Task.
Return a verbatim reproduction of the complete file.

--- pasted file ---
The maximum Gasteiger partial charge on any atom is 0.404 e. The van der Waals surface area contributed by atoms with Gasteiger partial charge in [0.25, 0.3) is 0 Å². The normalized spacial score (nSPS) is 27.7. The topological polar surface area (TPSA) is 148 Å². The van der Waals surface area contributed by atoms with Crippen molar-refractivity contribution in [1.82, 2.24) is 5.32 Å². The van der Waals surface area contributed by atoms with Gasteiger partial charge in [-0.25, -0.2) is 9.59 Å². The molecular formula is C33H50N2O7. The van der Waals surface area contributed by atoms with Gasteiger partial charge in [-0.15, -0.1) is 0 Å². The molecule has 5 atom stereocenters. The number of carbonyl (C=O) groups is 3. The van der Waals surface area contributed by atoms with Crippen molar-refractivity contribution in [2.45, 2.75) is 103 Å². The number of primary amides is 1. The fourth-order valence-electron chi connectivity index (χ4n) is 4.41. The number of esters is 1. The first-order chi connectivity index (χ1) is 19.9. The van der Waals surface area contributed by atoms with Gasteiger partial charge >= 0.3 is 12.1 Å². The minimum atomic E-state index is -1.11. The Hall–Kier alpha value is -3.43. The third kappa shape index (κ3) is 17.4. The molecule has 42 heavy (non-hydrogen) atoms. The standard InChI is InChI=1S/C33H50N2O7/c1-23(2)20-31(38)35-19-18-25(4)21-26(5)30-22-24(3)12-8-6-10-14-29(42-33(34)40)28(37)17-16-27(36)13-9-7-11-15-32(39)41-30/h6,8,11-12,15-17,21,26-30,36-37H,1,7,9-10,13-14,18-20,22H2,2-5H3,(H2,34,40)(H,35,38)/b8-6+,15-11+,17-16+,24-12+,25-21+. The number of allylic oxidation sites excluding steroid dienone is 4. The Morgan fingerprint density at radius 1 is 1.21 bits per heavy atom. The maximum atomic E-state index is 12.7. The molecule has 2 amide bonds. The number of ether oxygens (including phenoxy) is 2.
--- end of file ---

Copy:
The maximum Gasteiger partial charge on any atom is 0.404 e. The van der Waals surface area contributed by atoms with Gasteiger partial charge in [0.25, 0.3) is 0 Å². The normalized spacial score (nSPS) is 27.7. The topological polar surface area (TPSA) is 148 Å². The van der Waals surface area contributed by atoms with Crippen molar-refractivity contribution in [1.82, 2.24) is 5.32 Å². The van der Waals surface area contributed by atoms with Gasteiger partial charge in [-0.25, -0.2) is 9.59 Å². The molecular formula is C33H50N2O7. The van der Waals surface area contributed by atoms with Gasteiger partial charge in [-0.15, -0.1) is 0 Å². The molecule has 5 atom stereocenters. The number of carbonyl (C=O) groups is 3. The van der Waals surface area contributed by atoms with Crippen molar-refractivity contribution in [2.45, 2.75) is 103 Å². The number of primary amides is 1. The fourth-order valence-electron chi connectivity index (χ4n) is 4.41. The number of esters is 1. The first-order chi connectivity index (χ1) is 19.9. The van der Waals surface area contributed by atoms with Gasteiger partial charge >= 0.3 is 12.1 Å². The minimum atomic E-state index is -1.11. The Hall–Kier alpha value is -3.43. The third kappa shape index (κ3) is 17.4. The molecule has 42 heavy (non-hydrogen) atoms. The standard InChI is InChI=1S/C33H50N2O7/c1-23(2)20-31(38)35-19-18-25(4)21-26(5)30-22-24(3)12-8-6-10-14-29(42-33(34)40)28(37)17-16-27(36)13-9-7-11-15-32(39)41-30/h6,8,11-12,15-17,21,26-30,36-37H,1,7,9-10,13-14,18-20,22H2,2-5H3,(H2,34,40)(H,35,38)/b8-6+,15-11+,17-16+,24-12+,25-21+. The number of allylic oxidation sites excluding steroid dienone is 4. The Morgan fingerprint density at radius 1 is 1.21 bits per heavy atom. The maximum atomic E-state index is 12.7. The molecule has 2 amide bonds. The number of ether oxygens (including phenoxy) is 2.